“I don’t regret any of the pitches,” Steckenrider said. “I had to challenge them. There was some where they just had good at-bats. It’s a good team from top to bottom with a solid lineup. I just wasn’t getting any chases on anything. They were really disciplined at that point in the game.”

It wasn’t a banner night for a Mariners bullpen that has been so solid this season.

Lefty Anthony Misiewicz lost a 2-1 lead in the sixth inning when Red Sox rookie Bobby Dalbec, who was born in Seattle and lived here until high school, smoked a solo homer to right field on a low curveball.

Seattle got a solid if not lengthy start from Tyler Anderson, who pitched 4 1/3 innings, allowing one run on four hits with two walks and five strikeouts.

The Red Sox got to Anderson in the fourth inning. After not getting a couple strikes called on borderline pitches with a 1-2 count, Anderson eventually found himself with a full count against Red Sox slugger J.D. Martinez. On the ninth pitch of the at-bat, he fired a fastball that caught too much of the plate. Martinez scalded the mistake, sending a line drive into The ‘Pen for a 1-0 lead.

The Mariners answered in the bottom of the inning against Red Sox starter Nathan Eovaldi, who seemed to be cruising toward a dominant outing. After allowing a leadoff single to J.P. Crawford to start his outing, the hard-throwing right-hander retired the next nine batters, striking out six with his combination of 98- to 99-mph fastballs and nasty sliders.


Thanks to a little luck, some well-placed balls in play and the Red Sox’s abysmal defense, the Mariners were able to scratch across two runs against Eovaldi. Haniger led off with a single up the middle, and Kyle Seager produced on swinging bunt on a slider off the cap of his bat that went for a single. Ty France followed with a bloop single off the end of his bat that looped into center and allowed Haniger to race home and tie the score.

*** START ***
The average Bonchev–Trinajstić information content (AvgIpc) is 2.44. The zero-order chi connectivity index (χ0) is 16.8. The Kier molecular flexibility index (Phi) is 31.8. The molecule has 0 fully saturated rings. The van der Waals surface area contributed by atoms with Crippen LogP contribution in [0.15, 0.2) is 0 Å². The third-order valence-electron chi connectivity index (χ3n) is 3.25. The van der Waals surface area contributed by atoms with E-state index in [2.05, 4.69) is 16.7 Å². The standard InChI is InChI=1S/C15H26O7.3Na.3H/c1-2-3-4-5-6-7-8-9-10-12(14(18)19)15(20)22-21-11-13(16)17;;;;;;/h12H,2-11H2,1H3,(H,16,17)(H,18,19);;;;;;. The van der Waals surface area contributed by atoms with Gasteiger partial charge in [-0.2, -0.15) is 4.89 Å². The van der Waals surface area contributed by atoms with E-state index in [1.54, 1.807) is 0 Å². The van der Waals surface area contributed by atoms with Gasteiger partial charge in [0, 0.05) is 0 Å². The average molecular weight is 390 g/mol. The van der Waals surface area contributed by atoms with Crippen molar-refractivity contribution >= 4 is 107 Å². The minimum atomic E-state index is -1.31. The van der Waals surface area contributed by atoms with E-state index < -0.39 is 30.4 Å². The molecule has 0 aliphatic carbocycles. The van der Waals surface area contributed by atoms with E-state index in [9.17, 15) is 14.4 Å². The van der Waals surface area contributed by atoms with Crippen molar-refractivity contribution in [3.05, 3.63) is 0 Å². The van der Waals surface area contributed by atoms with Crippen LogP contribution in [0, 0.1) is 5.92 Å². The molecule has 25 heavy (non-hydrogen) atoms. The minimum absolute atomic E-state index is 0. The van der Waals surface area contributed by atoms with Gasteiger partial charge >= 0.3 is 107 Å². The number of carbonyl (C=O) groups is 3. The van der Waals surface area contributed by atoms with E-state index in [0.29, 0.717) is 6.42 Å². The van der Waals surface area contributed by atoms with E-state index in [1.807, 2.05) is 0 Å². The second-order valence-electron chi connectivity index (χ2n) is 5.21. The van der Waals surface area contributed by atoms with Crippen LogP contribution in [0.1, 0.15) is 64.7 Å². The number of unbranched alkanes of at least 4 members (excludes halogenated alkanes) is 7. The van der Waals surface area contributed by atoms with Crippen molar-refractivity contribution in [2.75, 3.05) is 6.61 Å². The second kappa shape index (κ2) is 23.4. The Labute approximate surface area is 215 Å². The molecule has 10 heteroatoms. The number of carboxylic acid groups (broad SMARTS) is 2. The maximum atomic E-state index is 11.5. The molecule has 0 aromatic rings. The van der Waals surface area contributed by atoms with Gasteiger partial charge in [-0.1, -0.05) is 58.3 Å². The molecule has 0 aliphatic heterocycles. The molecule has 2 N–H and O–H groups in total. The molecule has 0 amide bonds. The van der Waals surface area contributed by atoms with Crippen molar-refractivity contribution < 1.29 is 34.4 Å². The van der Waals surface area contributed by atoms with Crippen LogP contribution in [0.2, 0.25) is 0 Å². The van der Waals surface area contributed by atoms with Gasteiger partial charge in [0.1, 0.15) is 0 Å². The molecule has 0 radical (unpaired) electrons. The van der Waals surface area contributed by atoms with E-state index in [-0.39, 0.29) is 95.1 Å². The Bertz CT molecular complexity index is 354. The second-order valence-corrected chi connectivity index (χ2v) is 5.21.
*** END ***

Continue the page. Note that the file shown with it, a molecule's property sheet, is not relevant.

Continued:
Eovaldi appeared to have his first out of the inning when Abraham Toro lifted a high fly ball to right field. Concerned with Seager tagging up and advancing, right fielder Hunter Renfroe took his eye off the ball momentarily as he went to catch it. He dropped the routine out, and the Mariners had the bases loaded.

Seattle was able to get only one more run. Jarred Kelenic struck out in an at-bat where he saw nothing but sliders, but Jake Fraley hit a deep fly ball to center that was caught at the wall and allowed Seager to tag up and score. Eovaldi then struck out Jake Bauers on his 38th pitch of the inning for the third out.

Should have they gotten more than one run out of bases loaded and no outs? Absolutely.

The Mariners have been guilty of squandering scoring opportunities on this homestand, with poor situational hitting and inability to convert with runners in scoring position.

And with only a one-run lead, Servais wasn’t afraid to go to his bullpen early when Anderson found trouble in the top of the fifth on a pair of soft singles. With Renfroe and Bogaerts coming to the plate — both right-handed hitters — Servais went to his bullpen. He brought in right-hander Casey Sadler to end the threat. Sadler struck out Renfroe and Seager made a nice stop on a hard one-hopper off Bogaerts’ bat, firing the ball to second for the inning-ending force-out.